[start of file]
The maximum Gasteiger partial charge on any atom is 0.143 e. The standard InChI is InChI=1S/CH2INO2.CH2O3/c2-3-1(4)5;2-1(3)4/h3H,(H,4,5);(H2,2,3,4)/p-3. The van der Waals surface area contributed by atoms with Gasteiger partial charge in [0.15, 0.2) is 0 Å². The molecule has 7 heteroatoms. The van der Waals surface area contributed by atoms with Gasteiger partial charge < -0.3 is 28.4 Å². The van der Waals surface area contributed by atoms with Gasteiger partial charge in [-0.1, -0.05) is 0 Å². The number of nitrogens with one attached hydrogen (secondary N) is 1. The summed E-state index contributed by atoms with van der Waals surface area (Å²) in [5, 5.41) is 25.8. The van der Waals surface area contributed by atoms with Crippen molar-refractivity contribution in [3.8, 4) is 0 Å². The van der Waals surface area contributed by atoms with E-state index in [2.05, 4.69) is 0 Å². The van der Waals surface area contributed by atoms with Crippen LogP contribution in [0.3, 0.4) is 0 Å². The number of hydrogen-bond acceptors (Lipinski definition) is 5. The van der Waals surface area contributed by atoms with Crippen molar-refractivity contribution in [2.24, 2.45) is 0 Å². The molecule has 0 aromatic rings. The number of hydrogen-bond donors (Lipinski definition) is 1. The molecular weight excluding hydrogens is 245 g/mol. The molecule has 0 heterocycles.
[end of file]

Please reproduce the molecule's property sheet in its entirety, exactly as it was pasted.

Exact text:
The maximum Gasteiger partial charge on any atom is 0.143 e. The standard InChI is InChI=1S/CH2INO2.CH2O3/c2-3-1(4)5;2-1(3)4/h3H,(H,4,5);(H2,2,3,4)/p-3. The van der Waals surface area contributed by atoms with Gasteiger partial charge in [0.15, 0.2) is 0 Å². The molecule has 7 heteroatoms. The van der Waals surface area contributed by atoms with Gasteiger partial charge < -0.3 is 28.4 Å². The van der Waals surface area contributed by atoms with Gasteiger partial charge in [-0.1, -0.05) is 0 Å². The number of nitrogens with one attached hydrogen (secondary N) is 1. The summed E-state index contributed by atoms with van der Waals surface area (Å²) in [5, 5.41) is 25.8. The van der Waals surface area contributed by atoms with Crippen molar-refractivity contribution in [3.8, 4) is 0 Å². The van der Waals surface area contributed by atoms with E-state index in [2.05, 4.69) is 0 Å². The van der Waals surface area contributed by atoms with Crippen LogP contribution in [0.3, 0.4) is 0 Å². The number of hydrogen-bond acceptors (Lipinski definition) is 5. The van der Waals surface area contributed by atoms with Crippen molar-refractivity contribution in [2.24, 2.45) is 0 Å². The molecule has 0 aromatic rings. The number of hydrogen-bond donors (Lipinski definition) is 1. The molecular weight excluding hydrogens is 245 g/mol. The molecule has 0 heterocycles.